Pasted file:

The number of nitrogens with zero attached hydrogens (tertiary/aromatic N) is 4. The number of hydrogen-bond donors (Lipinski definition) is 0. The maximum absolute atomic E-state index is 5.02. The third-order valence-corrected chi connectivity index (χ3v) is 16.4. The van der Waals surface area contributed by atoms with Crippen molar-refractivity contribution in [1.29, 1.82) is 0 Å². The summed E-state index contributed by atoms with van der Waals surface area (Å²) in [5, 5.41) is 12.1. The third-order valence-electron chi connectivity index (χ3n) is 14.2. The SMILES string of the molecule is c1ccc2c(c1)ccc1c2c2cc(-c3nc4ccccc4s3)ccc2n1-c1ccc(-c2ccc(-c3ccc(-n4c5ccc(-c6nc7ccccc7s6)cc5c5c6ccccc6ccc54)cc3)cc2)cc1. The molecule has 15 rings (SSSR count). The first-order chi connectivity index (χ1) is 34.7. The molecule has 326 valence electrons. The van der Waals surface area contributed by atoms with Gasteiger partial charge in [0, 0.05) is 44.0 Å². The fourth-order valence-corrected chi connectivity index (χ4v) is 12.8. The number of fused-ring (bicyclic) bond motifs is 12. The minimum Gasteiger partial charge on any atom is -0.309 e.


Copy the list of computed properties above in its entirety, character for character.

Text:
The number of nitrogens with zero attached hydrogens (tertiary/aromatic N) is 4. The number of hydrogen-bond donors (Lipinski definition) is 0. The maximum absolute atomic E-state index is 5.02. The third-order valence-corrected chi connectivity index (χ3v) is 16.4. The van der Waals surface area contributed by atoms with Crippen molar-refractivity contribution in [1.29, 1.82) is 0 Å². The summed E-state index contributed by atoms with van der Waals surface area (Å²) in [5, 5.41) is 12.1. The third-order valence-electron chi connectivity index (χ3n) is 14.2. The SMILES string of the molecule is c1ccc2c(c1)ccc1c2c2cc(-c3nc4ccccc4s3)ccc2n1-c1ccc(-c2ccc(-c3ccc(-n4c5ccc(-c6nc7ccccc7s6)cc5c5c6ccccc6ccc54)cc3)cc2)cc1. The molecule has 15 rings (SSSR count). The first-order chi connectivity index (χ1) is 34.7. The molecule has 326 valence electrons. The van der Waals surface area contributed by atoms with Gasteiger partial charge in [0, 0.05) is 44.0 Å². The fourth-order valence-corrected chi connectivity index (χ4v) is 12.8. The number of fused-ring (bicyclic) bond motifs is 12. The minimum Gasteiger partial charge on any atom is -0.309 e.